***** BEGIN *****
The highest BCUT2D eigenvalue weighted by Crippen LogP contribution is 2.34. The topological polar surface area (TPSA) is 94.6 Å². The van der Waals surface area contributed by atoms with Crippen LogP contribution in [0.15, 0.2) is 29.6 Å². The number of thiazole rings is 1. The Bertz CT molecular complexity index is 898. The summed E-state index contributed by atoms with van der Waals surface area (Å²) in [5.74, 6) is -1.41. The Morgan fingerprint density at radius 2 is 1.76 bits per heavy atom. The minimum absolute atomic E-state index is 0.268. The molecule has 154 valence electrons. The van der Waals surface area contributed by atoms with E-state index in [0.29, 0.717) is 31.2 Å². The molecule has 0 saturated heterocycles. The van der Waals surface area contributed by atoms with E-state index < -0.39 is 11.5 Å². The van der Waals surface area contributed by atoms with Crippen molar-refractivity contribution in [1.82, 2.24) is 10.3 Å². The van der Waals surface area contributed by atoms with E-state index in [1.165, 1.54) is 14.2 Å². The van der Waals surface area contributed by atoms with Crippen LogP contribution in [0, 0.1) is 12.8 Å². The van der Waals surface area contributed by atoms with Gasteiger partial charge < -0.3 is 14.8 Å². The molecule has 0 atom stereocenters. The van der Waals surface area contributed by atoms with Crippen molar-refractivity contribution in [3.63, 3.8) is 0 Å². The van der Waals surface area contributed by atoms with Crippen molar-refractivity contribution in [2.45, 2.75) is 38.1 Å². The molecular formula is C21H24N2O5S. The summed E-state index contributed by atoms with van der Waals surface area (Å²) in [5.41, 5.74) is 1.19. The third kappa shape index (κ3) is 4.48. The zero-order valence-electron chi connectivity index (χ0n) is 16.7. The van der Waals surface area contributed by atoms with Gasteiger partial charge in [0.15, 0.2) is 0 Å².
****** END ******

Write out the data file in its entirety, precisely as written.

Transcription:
The highest BCUT2D eigenvalue weighted by Crippen LogP contribution is 2.34. The topological polar surface area (TPSA) is 94.6 Å². The van der Waals surface area contributed by atoms with Crippen LogP contribution in [0.15, 0.2) is 29.6 Å². The number of thiazole rings is 1. The Bertz CT molecular complexity index is 898. The summed E-state index contributed by atoms with van der Waals surface area (Å²) in [5.74, 6) is -1.41. The Morgan fingerprint density at radius 2 is 1.76 bits per heavy atom. The minimum absolute atomic E-state index is 0.268. The molecule has 154 valence electrons. The van der Waals surface area contributed by atoms with E-state index in [0.29, 0.717) is 31.2 Å². The molecule has 0 saturated heterocycles. The van der Waals surface area contributed by atoms with E-state index < -0.39 is 11.5 Å². The van der Waals surface area contributed by atoms with Crippen molar-refractivity contribution in [1.82, 2.24) is 10.3 Å². The van der Waals surface area contributed by atoms with E-state index in [1.165, 1.54) is 14.2 Å². The van der Waals surface area contributed by atoms with Crippen LogP contribution in [0, 0.1) is 12.8 Å². The van der Waals surface area contributed by atoms with Gasteiger partial charge < -0.3 is 14.8 Å². The molecule has 0 atom stereocenters. The van der Waals surface area contributed by atoms with Crippen molar-refractivity contribution in [3.63, 3.8) is 0 Å². The van der Waals surface area contributed by atoms with Crippen molar-refractivity contribution in [2.45, 2.75) is 38.1 Å². The molecular formula is C21H24N2O5S. The summed E-state index contributed by atoms with van der Waals surface area (Å²) in [5.41, 5.74) is 1.19. The third kappa shape index (κ3) is 4.48. The zero-order valence-electron chi connectivity index (χ0n) is 16.7. The van der Waals surface area contributed by atoms with Gasteiger partial charge in [0.15, 0.2) is 0 Å².